There's a proposal that almost takes place in Anna Karenina and then doesn't. I've probably wondered about that scene a hundred times in my life. What if the light had been a little different? What if she had said something else about the mushrooms?

I wouldn't say that Shelley lacks any instinct for love. I would say that she's not romantic in the usual American sense of that word. She doesn't expect romantic love for herself. She hasn't seen it yet and she's not of a character to pine for something she's never known. One of the things I like about Shelley is her ability to create desire and attachment out of what's around her, to truly appreciate and want what she has.

I wouldn't say these are exactly differences of class, generation or parental imprinting. I would say these are differences of character with nuances of class difference, generational style and family culture shadowing over and around the central traits.

Bea had left home for college and a career in Chicago but she returned to Green Bay to take care of her mother even though her father, a respected doctor, told her it was not necessary. Thereafter, she was rooted to the spot for life. Was her mother's unspoken will so powerful or did Bea really want a hometown life for herself?

Her father told Bea it wasn't necessary to move home to take care of her mother, but Bea decided otherwise. A source of humor among the females of the family had always been how little Dr. Maxwell did deem necessary, besides medical emergency. Strictly speaking, in affluent middle class white America, it's almost never absolutely necessary for a grownup to return home to care for a parent. There are nursing homes, there are care facilities, there are people (usually of color, certainly of a different class) to hire to do it for you. Just what kind of care and given by whom is a matter of family honor and moral distinction, often unstated, traditionally instigated and carried out by women. Sociologists have taught us that other cultures, even within America (African Americans for example) customarily take care of their elderly and their children within kinship relationships. Relatives take care of each other.
Whether, in Bea's case, her mother is the excuse for her return home or the reason for her return home is left a bit mysterious by me. On purpose.

Are Bea's fine clothing and imported wools a badge of her career in Chicago after college in the way that her subscription to New York Magazine is her connection to the ad agency where she once worked?

Bea considers herself different from someone who never left her small town. She is someone who left and is back. That implies a deeper level of choice, a freedom to mix and match elements of life. In this regard, she has important predecessors. Alice Munro left her small Ontario town as a young woman and returned to do her most important mature work.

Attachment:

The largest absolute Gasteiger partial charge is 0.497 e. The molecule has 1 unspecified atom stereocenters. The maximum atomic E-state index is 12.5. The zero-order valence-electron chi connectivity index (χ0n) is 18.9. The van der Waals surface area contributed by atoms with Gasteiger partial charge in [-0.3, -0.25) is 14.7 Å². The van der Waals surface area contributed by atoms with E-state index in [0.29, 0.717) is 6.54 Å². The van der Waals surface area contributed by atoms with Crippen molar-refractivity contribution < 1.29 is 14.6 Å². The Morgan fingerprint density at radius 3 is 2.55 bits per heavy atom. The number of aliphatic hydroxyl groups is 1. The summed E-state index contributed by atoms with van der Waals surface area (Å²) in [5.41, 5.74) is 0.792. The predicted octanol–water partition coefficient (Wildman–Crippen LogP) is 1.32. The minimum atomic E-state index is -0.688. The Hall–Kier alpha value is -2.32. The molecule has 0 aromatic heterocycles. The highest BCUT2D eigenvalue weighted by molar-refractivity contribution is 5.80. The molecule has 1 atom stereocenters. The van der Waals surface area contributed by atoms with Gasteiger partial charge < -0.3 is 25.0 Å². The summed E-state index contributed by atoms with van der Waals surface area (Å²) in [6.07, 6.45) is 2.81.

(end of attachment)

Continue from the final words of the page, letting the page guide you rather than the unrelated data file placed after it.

In our national mythology, we seem to include only one-way migrations to the great capitol cities. The journey from the small Wisconsin town or Minnesota city to Chicago or New York or Los Angeles. Certainly for some people that journey is a round trip.

Bea is considered a gossip and a talker. What is the role of gossip and does it relate to the enterprise of fiction?

Gossip is essentially storytelling, storytelling about people whom we know. The word actually derives from "God sib"--sibling of God--and was first used to refer to godparents, sponsors at Baptisms. The OED also lists the term gossip as "applied to female friends invited to be present at a birth."

That's the shading I most like for Bea. She lives alone, she does not have her own births or weddings, but she wants to join into the ceremonies of communal life. She is deeply interested in people in all senses of the word. The only major events she has of her own, are deaths; the deaths of each of her parents and of someone else important to her, and she is in part surprised as to how those events are regarded. She feels, on the occasion of her mother's death, denied.

At the end of the novella, Bea seems to find some peace with herself and a new sense of joy.

Bea does undergo a real change in the course of the novel and I think she finds a kind of exhilaration at the end, after the death of her one chance at a kind of romantic love.

In its strange and angular way, this novella explores our ideas of love, of romantic love and its possibilities, both conventional and more personally invented.


-- Catherine McWeeney